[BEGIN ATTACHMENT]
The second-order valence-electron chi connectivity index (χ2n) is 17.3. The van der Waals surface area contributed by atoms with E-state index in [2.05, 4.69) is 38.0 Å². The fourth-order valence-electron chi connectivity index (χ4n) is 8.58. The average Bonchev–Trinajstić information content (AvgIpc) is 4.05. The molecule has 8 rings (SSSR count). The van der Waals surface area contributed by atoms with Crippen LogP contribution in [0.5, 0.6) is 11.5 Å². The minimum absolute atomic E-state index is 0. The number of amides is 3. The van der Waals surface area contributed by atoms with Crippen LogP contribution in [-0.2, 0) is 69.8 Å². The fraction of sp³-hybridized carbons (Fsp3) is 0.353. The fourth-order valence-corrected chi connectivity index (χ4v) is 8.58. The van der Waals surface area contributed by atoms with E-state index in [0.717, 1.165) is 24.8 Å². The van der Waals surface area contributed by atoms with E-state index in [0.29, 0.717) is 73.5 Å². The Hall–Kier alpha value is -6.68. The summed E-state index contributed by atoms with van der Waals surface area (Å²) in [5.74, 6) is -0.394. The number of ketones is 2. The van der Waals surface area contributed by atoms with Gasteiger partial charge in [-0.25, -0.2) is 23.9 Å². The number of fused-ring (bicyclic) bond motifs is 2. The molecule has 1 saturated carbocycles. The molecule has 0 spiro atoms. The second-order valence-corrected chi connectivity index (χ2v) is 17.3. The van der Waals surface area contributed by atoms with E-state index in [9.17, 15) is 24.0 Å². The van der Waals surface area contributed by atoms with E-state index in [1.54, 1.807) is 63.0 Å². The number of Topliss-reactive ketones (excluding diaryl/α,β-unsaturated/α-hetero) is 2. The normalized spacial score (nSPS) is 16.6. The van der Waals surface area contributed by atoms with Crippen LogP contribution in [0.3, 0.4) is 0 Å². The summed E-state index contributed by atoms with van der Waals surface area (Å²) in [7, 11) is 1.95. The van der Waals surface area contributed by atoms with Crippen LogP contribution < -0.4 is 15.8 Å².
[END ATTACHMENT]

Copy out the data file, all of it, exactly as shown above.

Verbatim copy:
The second-order valence-electron chi connectivity index (χ2n) is 17.3. The van der Waals surface area contributed by atoms with E-state index in [2.05, 4.69) is 38.0 Å². The fourth-order valence-electron chi connectivity index (χ4n) is 8.58. The average Bonchev–Trinajstić information content (AvgIpc) is 4.05. The molecule has 8 rings (SSSR count). The van der Waals surface area contributed by atoms with Crippen LogP contribution in [0.5, 0.6) is 11.5 Å². The minimum absolute atomic E-state index is 0. The number of amides is 3. The van der Waals surface area contributed by atoms with Crippen LogP contribution in [-0.2, 0) is 69.8 Å². The fraction of sp³-hybridized carbons (Fsp3) is 0.353. The fourth-order valence-corrected chi connectivity index (χ4v) is 8.58. The van der Waals surface area contributed by atoms with E-state index in [0.717, 1.165) is 24.8 Å². The van der Waals surface area contributed by atoms with E-state index in [0.29, 0.717) is 73.5 Å². The Hall–Kier alpha value is -6.68. The summed E-state index contributed by atoms with van der Waals surface area (Å²) in [5.74, 6) is -0.394. The number of ketones is 2. The van der Waals surface area contributed by atoms with Gasteiger partial charge in [-0.25, -0.2) is 23.9 Å². The number of fused-ring (bicyclic) bond motifs is 2. The molecule has 1 saturated carbocycles. The molecule has 0 spiro atoms. The second-order valence-corrected chi connectivity index (χ2v) is 17.3. The van der Waals surface area contributed by atoms with E-state index in [9.17, 15) is 24.0 Å². The van der Waals surface area contributed by atoms with E-state index in [1.54, 1.807) is 63.0 Å². The number of Topliss-reactive ketones (excluding diaryl/α,β-unsaturated/α-hetero) is 2. The normalized spacial score (nSPS) is 16.6. The van der Waals surface area contributed by atoms with Crippen LogP contribution in [0.3, 0.4) is 0 Å². The summed E-state index contributed by atoms with van der Waals surface area (Å²) in [7, 11) is 1.95. The van der Waals surface area contributed by atoms with Crippen LogP contribution < -0.4 is 15.8 Å².